Hemp: The Regulatory Race to Keep Pace with the CBD Marketplace

USDA logo

The Agriculture Improvement Act of 2018 — commonly referred to as the Farm Bill — authorized the production of hemp, kicking off a hotly contested debate about the health and safety of hemp and marijuana. This blog is part of an ongoing series of blogs following the activities by federal organizations to address regulatory issues and the many unanswered questions surrounding the efficacy and safety of hemp and marijuana.

As stakeholders await guidance from the FDA for cannabidiol (CBD) products, a flurry of activity has taken place since the organization’s May 31 public hearing. Following is a brief update.

  • July 11: The National Institute on Drug Abuse (NIDA) announced it would grow 2,000 kilograms (4,409 pounds) of marijuana this year at the University of Mississippi, which holds the sole federal contract for producing research cannabis. NIDA stated that the “crop will be divided between high THC and high CBD varieties due to the recent interest in CBD as a potential medicine for a number of medical conditions.”
  • Aug. 26: The Drug Enforcement Agency (DEA) announced it was moving forward to facilitate and expand scientific and medical research for marijuana in the United States by reviewing applications to register additional marijuana growers for federally authorized research. The DEA also announced that since hemp — including hemp plants and CBD preparations containing less than 0.3% delta-9 THC — is no longer a controlled substance, a DEA registration is not required to grow or research it.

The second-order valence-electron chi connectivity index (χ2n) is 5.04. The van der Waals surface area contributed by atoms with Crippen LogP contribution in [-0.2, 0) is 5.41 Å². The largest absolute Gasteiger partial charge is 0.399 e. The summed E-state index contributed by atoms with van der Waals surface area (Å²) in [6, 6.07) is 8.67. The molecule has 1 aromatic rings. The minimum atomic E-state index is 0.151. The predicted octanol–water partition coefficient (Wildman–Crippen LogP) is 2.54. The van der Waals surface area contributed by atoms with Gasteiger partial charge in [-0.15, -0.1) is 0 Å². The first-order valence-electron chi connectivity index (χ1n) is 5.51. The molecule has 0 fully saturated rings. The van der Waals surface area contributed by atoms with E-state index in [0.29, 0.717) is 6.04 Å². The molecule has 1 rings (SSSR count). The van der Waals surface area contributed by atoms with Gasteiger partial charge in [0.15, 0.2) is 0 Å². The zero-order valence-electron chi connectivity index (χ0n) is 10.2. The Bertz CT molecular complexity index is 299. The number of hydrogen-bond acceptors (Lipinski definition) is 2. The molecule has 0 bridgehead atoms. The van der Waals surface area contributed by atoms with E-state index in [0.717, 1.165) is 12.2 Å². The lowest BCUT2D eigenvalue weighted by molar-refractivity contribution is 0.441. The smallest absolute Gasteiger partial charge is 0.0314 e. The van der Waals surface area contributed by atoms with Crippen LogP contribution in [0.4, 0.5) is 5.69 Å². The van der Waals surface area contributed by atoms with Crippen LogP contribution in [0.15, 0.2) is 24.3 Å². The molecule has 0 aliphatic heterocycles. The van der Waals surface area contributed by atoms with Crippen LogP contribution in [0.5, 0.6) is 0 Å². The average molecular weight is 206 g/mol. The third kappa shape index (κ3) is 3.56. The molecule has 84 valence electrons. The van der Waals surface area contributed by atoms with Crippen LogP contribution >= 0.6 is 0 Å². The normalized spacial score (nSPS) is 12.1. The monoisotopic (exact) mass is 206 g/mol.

• Aug. 29: The Surgeon General issued an advisory intended to raise awareness about the use of marijuana on the developing brain, in adolescence, and during pregnancy.
  • Sept. 19: The National Center for Complementary and Integrative Health (NCCIH), part of the National Institutes of Health (NIH), announced nine new research awards totaling approximately $3 million to investigate the potential pain-relieving properties and mechanisms of actions of the diverse phytochemicals in cannabis, including both minor cannabinoids and terpenes. These awards will strengthen the evidence regarding cannabis components and whether they have a role in pain management.

There are several areas where regulations still need to evolve, including:

  • testing standards for contaminants, toxins, heavy metals, and pesticide residues in the hemp plant;
  • ensuring that consumers clearly understand the potency of products that contain THC and CBD;
  • having a better understanding of the safety of products on the market through adverse event reporting mechanisms, such as patient registries and data repositories that record adverse events.

The actions taken by various federal agencies will pave the way to reduce confusion and provide a more streamlined approach for the registration, cultivation, harvesting, extraction, testing, production, and retail of CBD products. More importantly, it will open the door for much-needed medical research on the efficacy and safety of hemp and marijuana.

The activities being done in Uruguay, the first country to legally regulate marijuana, may provide helpful insight for the United States. For example, Uruguay created the Institute of Regulation and Control of Cannabis (IRCCA), which regulates, among other things, the distribution and dispensing of Cannabis. IRCCA also promotes and proposes actions aimed at reducing the risks and damages associated with the use of cannabis and supervises compliance with provisions contained in the law and regulations.

Stay tuned for new developments in the policy and regulatory space in the race to keep pace with the CBD marketplace.